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  • Please help me understand my husband's MRI.

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    Old 10-17-2014, 06:47 AM   #1
    Mimij4554
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    Please help me understand my husband's MRI.

    This cervical MRI is in f/u to x rays obtained over the last year and a half. Pain has continued to worsen, and is intensified by prolonged sitting, riding in a car, or really just anytime without a position change. We are waiting on the MRI of the Lumbar region, and we know our next step is pain management.

    Symptoms include: numbness in left thigh, partial numbness in left foot, tingling sensation in hands, legs and feet. Some numbness in fingertips. He is unable to sleep through the night, even with OxyContin . He usually awakens from the pain and sits up for a couple of hours after Advil until he is comfortable enough to return to bed. Pain medication has progressed from Advil, Valium, flexoril, Hydrocodone, and now OxyContin at bedtime. He is 65, and retired in April because his job required extensive travel, which he just can't do any more. He traveled extensively by car and plain all of his working years, and we are wondering if all that sitting has contributed to his condition. Is if feasible that at this time, he is unable to travel long distances, not to mention the effect that OxyContin has on his reflexes. He has great difficulty with bending over. He is also involved in a terrible divorce, with an idiot judge that has found his condition not creditable. I guess they were giving out medical degrees at the law school he attended. We were advised to get an "expert witness" to clarify. Anyway, I need help in understanding part of this MRI.

    Mild straightening of the spine with degenerative disc disease worst. Between C5 and C7. No subluxation. No fractures or marrow edema.

    Spinal cord is normal in size and signal intensity. Included portions of the the posterior fossa unremarkable.

    C2-C3- no stenosis

    C3-C4- no stenosis

    C4-C5- small diffuse disc bulge causing mild central canal stenosis. No foraminal stenosis.

    C5-C6- Disc height loss and a right paracentral disc osteophytic protrusion causing mild to moderate central canal stenosis with more moderate right lateral recess narrowing and severe right neural foraminal stenosis. In innate spurring and facet arthropathy causes moderate left foraminal stenosis.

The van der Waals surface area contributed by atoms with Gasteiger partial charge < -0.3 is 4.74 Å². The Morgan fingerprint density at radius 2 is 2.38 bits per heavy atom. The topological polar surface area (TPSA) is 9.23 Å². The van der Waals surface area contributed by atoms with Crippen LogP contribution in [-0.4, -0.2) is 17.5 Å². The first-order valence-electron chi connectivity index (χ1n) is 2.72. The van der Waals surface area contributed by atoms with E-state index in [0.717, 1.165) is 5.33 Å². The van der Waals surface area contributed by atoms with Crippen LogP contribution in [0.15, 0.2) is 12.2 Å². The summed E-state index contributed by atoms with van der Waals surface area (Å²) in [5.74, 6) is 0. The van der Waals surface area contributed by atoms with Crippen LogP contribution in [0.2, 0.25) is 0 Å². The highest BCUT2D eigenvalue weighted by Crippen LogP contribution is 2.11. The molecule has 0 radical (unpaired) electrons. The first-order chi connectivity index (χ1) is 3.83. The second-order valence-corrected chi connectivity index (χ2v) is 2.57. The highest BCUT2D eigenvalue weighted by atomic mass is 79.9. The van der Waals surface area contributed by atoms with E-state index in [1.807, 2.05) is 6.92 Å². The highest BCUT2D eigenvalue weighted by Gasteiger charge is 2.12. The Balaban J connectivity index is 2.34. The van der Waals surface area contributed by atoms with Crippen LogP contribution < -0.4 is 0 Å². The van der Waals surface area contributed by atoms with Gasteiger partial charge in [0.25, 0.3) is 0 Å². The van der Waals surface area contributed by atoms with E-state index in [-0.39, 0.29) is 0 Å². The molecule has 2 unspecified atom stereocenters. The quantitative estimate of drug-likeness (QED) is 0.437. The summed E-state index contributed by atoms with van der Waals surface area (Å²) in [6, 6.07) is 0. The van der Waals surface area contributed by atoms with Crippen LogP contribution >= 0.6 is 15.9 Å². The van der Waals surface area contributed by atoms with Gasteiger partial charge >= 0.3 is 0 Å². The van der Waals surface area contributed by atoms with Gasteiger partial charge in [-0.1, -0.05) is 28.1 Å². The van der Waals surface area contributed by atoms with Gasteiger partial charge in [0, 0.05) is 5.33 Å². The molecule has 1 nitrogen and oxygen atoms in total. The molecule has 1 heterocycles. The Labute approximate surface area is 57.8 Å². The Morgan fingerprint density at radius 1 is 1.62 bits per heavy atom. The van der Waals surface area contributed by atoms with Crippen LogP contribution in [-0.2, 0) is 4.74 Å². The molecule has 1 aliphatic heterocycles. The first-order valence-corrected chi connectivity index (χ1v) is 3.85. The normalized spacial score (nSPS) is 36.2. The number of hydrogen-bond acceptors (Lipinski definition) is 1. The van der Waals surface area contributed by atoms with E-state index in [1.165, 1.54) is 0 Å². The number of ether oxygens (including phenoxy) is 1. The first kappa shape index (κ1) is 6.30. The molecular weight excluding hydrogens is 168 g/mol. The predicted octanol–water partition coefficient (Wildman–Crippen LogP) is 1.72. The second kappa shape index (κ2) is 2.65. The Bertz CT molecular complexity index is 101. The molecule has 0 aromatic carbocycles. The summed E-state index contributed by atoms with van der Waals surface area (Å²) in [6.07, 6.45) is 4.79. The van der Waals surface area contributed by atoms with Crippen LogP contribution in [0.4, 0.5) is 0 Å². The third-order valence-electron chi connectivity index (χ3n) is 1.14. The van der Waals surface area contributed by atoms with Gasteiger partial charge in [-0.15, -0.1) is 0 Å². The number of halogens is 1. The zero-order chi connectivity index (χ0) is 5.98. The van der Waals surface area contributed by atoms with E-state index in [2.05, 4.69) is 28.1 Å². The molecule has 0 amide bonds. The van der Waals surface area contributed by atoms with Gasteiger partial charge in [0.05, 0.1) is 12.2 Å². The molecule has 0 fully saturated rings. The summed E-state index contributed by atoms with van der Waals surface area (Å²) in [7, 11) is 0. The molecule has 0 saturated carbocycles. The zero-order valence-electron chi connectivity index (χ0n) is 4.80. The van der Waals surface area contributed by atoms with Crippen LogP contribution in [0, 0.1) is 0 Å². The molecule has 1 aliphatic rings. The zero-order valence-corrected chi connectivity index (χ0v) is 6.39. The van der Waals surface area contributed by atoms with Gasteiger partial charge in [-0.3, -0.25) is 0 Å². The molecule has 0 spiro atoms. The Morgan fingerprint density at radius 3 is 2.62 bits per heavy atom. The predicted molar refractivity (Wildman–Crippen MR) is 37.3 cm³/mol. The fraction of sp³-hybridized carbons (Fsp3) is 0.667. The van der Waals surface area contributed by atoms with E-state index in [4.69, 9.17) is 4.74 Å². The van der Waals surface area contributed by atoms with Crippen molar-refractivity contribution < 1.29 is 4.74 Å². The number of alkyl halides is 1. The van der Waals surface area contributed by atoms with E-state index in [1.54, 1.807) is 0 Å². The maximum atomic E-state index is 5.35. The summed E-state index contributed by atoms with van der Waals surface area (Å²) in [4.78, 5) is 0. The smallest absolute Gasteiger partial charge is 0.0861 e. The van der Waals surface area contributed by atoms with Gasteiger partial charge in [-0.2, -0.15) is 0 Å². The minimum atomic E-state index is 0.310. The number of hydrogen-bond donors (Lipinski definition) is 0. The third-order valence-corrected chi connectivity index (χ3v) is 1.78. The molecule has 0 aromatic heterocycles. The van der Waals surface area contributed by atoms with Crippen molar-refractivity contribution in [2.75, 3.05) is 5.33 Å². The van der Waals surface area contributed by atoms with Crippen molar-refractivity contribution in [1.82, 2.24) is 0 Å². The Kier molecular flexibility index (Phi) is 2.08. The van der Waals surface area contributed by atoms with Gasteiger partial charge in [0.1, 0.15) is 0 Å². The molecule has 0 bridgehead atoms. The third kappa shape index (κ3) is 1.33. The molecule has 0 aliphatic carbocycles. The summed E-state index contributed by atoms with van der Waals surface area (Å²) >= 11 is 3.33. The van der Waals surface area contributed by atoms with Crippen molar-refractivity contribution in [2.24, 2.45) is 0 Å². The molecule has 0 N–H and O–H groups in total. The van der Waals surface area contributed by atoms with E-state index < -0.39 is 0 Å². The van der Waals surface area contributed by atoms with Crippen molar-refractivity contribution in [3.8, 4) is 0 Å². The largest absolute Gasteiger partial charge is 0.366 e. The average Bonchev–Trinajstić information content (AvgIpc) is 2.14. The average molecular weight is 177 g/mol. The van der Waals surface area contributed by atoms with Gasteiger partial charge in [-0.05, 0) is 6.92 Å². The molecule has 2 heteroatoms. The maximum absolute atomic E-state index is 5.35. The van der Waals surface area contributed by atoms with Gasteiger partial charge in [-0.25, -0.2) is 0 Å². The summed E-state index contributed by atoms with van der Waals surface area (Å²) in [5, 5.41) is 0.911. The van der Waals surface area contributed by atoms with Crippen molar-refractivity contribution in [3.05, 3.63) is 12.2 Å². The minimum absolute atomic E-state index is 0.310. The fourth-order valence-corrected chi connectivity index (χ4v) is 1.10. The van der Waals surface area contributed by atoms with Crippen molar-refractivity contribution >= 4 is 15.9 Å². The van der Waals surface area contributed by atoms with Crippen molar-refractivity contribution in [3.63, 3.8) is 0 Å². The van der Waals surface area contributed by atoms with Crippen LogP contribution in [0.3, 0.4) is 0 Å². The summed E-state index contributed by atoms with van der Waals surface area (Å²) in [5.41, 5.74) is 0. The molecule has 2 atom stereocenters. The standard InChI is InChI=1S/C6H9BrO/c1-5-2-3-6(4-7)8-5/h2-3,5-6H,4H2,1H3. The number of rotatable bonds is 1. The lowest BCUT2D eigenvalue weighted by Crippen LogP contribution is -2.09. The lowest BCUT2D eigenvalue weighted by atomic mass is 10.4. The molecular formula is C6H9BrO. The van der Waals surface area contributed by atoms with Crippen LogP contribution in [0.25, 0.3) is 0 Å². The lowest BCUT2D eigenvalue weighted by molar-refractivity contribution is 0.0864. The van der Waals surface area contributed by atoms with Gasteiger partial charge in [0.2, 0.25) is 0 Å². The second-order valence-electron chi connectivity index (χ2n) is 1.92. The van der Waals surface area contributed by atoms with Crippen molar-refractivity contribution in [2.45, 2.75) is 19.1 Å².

C6-C7- disc height loss and a posterior disc osteophytic complex, slightly asymetric to the left causing mild central canal stenosis, and mild right foraminal stenosis and moderate left foraminal stenosis.

    C7-T1- minimal disc bludgeon but no significant central narrowing. No foraminal stenosis.

    T1-T2- Disc desiccation without central canal stenosis. T1 and T2 hyperintense lesion in the T3 vertebral body compatible with a hemangioma.

    No prevertebral soft tissue swelling. Neck soft tissues are unremarkable.

    Impression
    Moderate degenerative disc disease between C5- and C7, worst at C5-C6 with a mild to moderate central canal narrowing but severe right neural foraminal stenosis secondary to asymmetric right paracentral disc osteophytic protrusion.

    Thanks for your help!

     
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    Old 10-17-2014, 01:10 PM   #2
    ChuckStr
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    Re: Please help me understand my husband's MRI.

    You didn't mention specifically where the pain was it sounds like lower back pain, is that correct?

    To understand the MRI you need to know a little bit about spinal anatomy. In the cervical spine there are 7 vertebrae, C1 at the top of the spine around the base of your skull, through C7 roughly at the juncture between your neck and shoulders. Each pair of these vertebrae is separated by a spongy disk that absorbs impact and provides flexibility to your head/neck. The vertebrae essentially form a ring around the spinal cord referred to as the "central canal". Pairs of vertebrae meet and provide outlets for the nerves that provide sensation and motor control to the muscles, these outlets are called "neural foramen".

    So level by level you have :

    C4/C5 - "disk bulge causing mild central canal stenosis" - The spongy disk is starting to protrude into the ring for the spinal cord causing less space (stenosis). This is graded on a minimal, mild, moderate, severe scale with your husband's being mild.